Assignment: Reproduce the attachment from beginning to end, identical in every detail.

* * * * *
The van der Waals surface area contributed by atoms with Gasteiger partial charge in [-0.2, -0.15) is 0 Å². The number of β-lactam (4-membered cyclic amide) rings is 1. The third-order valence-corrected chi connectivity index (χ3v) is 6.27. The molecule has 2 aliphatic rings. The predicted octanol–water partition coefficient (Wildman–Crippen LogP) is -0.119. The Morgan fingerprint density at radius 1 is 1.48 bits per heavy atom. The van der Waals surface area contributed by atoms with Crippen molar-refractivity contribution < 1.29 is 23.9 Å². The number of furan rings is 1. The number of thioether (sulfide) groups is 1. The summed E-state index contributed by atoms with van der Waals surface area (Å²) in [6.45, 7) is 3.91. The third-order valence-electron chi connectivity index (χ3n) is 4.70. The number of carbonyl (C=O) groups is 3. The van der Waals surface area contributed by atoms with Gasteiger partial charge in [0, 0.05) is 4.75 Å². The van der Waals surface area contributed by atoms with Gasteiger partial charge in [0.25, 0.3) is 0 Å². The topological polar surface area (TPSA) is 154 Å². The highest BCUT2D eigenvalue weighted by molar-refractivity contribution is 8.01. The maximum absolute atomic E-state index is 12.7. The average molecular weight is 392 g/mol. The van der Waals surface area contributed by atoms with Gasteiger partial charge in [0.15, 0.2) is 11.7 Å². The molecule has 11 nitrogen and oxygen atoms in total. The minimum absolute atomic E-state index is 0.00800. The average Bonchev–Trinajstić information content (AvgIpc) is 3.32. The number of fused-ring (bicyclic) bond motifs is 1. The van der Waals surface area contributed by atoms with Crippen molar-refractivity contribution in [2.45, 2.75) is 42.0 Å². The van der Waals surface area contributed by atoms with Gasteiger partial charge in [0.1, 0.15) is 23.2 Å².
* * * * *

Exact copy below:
The van der Waals surface area contributed by atoms with Gasteiger partial charge in [-0.2, -0.15) is 0 Å². The number of β-lactam (4-membered cyclic amide) rings is 1. The third-order valence-corrected chi connectivity index (χ3v) is 6.27. The molecule has 2 aliphatic rings. The predicted octanol–water partition coefficient (Wildman–Crippen LogP) is -0.119. The Morgan fingerprint density at radius 1 is 1.48 bits per heavy atom. The van der Waals surface area contributed by atoms with Crippen molar-refractivity contribution < 1.29 is 23.9 Å². The number of furan rings is 1. The number of thioether (sulfide) groups is 1. The summed E-state index contributed by atoms with van der Waals surface area (Å²) in [6.45, 7) is 3.91. The third-order valence-electron chi connectivity index (χ3n) is 4.70. The number of carbonyl (C=O) groups is 3. The van der Waals surface area contributed by atoms with Gasteiger partial charge in [0, 0.05) is 4.75 Å². The van der Waals surface area contributed by atoms with Gasteiger partial charge in [0.25, 0.3) is 0 Å². The topological polar surface area (TPSA) is 154 Å². The highest BCUT2D eigenvalue weighted by molar-refractivity contribution is 8.01. The maximum absolute atomic E-state index is 12.7. The average molecular weight is 392 g/mol. The van der Waals surface area contributed by atoms with Gasteiger partial charge in [0.15, 0.2) is 11.7 Å². The molecule has 11 nitrogen and oxygen atoms in total. The minimum absolute atomic E-state index is 0.00800. The average Bonchev–Trinajstić information content (AvgIpc) is 3.32. The number of fused-ring (bicyclic) bond motifs is 1. The van der Waals surface area contributed by atoms with Crippen molar-refractivity contribution in [2.45, 2.75) is 42.0 Å². The van der Waals surface area contributed by atoms with Gasteiger partial charge in [0.1, 0.15) is 23.2 Å².